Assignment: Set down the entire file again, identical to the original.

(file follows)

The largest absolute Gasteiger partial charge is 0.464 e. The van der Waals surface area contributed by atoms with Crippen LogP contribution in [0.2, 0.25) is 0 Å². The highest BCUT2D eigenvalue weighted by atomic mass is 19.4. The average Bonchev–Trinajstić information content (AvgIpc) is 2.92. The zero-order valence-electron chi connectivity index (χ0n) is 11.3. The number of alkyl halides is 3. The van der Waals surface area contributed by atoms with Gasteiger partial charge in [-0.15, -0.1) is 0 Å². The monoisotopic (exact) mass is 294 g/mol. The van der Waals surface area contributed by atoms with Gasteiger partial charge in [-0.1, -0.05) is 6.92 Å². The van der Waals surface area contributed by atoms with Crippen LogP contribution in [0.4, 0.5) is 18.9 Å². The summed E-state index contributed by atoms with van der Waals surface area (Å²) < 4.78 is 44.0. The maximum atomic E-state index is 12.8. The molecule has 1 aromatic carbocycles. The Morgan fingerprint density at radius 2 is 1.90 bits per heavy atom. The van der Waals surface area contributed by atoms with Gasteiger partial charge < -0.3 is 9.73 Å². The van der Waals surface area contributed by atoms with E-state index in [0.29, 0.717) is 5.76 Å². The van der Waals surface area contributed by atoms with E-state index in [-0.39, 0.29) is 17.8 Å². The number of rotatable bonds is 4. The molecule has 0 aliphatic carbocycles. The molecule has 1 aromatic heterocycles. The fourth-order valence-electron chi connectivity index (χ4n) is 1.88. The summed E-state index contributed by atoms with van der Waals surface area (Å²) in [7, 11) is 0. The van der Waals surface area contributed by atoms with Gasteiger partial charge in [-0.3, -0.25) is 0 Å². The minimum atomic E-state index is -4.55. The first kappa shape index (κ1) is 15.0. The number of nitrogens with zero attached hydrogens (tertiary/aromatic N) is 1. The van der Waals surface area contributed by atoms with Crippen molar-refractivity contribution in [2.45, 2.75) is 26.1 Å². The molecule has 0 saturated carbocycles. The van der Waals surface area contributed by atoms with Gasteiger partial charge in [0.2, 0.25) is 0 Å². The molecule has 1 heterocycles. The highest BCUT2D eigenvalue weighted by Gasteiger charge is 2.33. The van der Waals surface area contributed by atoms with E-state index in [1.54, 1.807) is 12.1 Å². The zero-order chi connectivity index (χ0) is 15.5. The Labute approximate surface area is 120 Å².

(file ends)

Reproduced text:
The largest absolute Gasteiger partial charge is 0.464 e. The van der Waals surface area contributed by atoms with Crippen LogP contribution in [0.2, 0.25) is 0 Å². The highest BCUT2D eigenvalue weighted by atomic mass is 19.4. The average Bonchev–Trinajstić information content (AvgIpc) is 2.92. The zero-order valence-electron chi connectivity index (χ0n) is 11.3. The number of alkyl halides is 3. The van der Waals surface area contributed by atoms with Gasteiger partial charge in [-0.15, -0.1) is 0 Å². The monoisotopic (exact) mass is 294 g/mol. The van der Waals surface area contributed by atoms with Gasteiger partial charge in [-0.1, -0.05) is 6.92 Å². The van der Waals surface area contributed by atoms with Crippen LogP contribution in [0.4, 0.5) is 18.9 Å². The summed E-state index contributed by atoms with van der Waals surface area (Å²) < 4.78 is 44.0. The maximum atomic E-state index is 12.8. The molecule has 1 aromatic carbocycles. The Morgan fingerprint density at radius 2 is 1.90 bits per heavy atom. The van der Waals surface area contributed by atoms with Gasteiger partial charge < -0.3 is 9.73 Å². The van der Waals surface area contributed by atoms with E-state index in [0.29, 0.717) is 5.76 Å². The van der Waals surface area contributed by atoms with E-state index in [-0.39, 0.29) is 17.8 Å². The number of rotatable bonds is 4. The molecule has 0 aliphatic carbocycles. The molecule has 1 aromatic heterocycles. The fourth-order valence-electron chi connectivity index (χ4n) is 1.88. The summed E-state index contributed by atoms with van der Waals surface area (Å²) in [7, 11) is 0. The van der Waals surface area contributed by atoms with Gasteiger partial charge in [-0.3, -0.25) is 0 Å². The minimum atomic E-state index is -4.55. The first kappa shape index (κ1) is 15.0. The number of nitrogens with zero attached hydrogens (tertiary/aromatic N) is 1. The van der Waals surface area contributed by atoms with Crippen molar-refractivity contribution in [2.45, 2.75) is 26.1 Å². The molecule has 0 saturated carbocycles. The van der Waals surface area contributed by atoms with Gasteiger partial charge in [0.2, 0.25) is 0 Å². The molecule has 1 heterocycles. The highest BCUT2D eigenvalue weighted by Gasteiger charge is 2.33. The van der Waals surface area contributed by atoms with E-state index in [1.54, 1.807) is 12.1 Å². The zero-order chi connectivity index (χ0) is 15.5. The Labute approximate surface area is 120 Å².